16:1-8 Women were the first to know that Jesus was risen (Mt 28:1-8; Lk 24:1-8; Jn 20:1-2). Mary Magdalene’s name heads the list in all four Gospels. The role of women in this account is astonishing since Judaism did not accept the testimony of women as legally valid.
16:1 The Sabbath was over at about 6:00 p.m. on Saturday. This allowed the women to buy more spices that evening. All three women had witnessed Jesus’s crucifixion (15:40), and two of them had witnessed his burial (15:47). They would also be the first witnesses to his resurrection. On Mary the mother of James, see note at 15:40. The Jews anointed bodies to cover the stench of decay.
16:2 The first day of the week was Sunday. Very early in the morning probably indicates when the women left for the tomb, whereas at sunrise indicates when they arrived.
16:5 The stone was not moved to let Jesus out but to let witnesses enter. That the women entered the tomb confirms it was a large family tomb. The young man dressed in a white robe (Mt 28:3; Ac 1:10; 10:30) was an angel (Mt 28:5; Lk 24:4). Luke mentions two angels (Lk 24:3-4); Mark focuses on the spokesman.
16:6 The words of reassurance (don’t be alarmed) are a standard feature in angelic manifestations (Dn 10:12,19; Mt 28:5; Lk 1:13,30; 2:10; Ac 27:24). On three previous occasions in Mark, he was designated Jesus of Nazareth (1:23; 10:47; 14:67). Here the word serves to connect the historical Jesus who was crucified to the one who has risen . . . See the place where they put him recalls 15:47 (cp. Jn 20:6-7) and indicates the shelf inside the tomb on which Jesus’s body was placed.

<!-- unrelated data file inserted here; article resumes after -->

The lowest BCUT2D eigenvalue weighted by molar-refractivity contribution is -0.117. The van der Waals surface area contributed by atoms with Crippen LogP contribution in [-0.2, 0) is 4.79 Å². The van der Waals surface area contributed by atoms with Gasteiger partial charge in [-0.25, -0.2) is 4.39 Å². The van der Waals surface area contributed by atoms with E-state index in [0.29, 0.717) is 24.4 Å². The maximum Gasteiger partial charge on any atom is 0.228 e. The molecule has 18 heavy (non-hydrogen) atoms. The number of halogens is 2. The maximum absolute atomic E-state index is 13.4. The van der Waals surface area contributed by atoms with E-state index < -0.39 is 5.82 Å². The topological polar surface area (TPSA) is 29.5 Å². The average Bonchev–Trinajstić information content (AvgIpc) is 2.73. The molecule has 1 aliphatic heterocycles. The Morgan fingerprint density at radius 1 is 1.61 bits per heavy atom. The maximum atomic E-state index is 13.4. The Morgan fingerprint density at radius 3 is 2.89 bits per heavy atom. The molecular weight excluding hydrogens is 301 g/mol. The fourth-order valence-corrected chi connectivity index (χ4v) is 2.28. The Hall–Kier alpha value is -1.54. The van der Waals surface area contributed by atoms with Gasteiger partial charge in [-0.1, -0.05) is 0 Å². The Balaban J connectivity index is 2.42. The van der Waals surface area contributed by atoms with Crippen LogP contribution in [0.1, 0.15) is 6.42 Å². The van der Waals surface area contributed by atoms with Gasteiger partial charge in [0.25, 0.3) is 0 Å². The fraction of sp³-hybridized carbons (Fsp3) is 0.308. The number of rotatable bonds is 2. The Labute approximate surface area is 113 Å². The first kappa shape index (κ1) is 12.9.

16:7 Go, tell are the two things that all followers of Jesus are to do. Peter is given special mention only in Mark as an encouragement following his denials of Jesus (14:66-72). The message for the disciples to meet Jesus in Galilee recalls Jesus’s prophecy in 14:28.
16:8 Trembling and astonishment overwhelmed the women, whether from fear or excitement (cp. Mt 28:8). Most likely it was both. The phrase they said nothing to anyone, stated only by Mark, is a strong double negative. It does not imply that they forever kept silent but that they initially refused to speak about their bewildering experience (Mt 28:8; Lk 24:9-10).
16:9-20 These verses do not appear in some of the earliest manuscripts of Mark’s Gospel.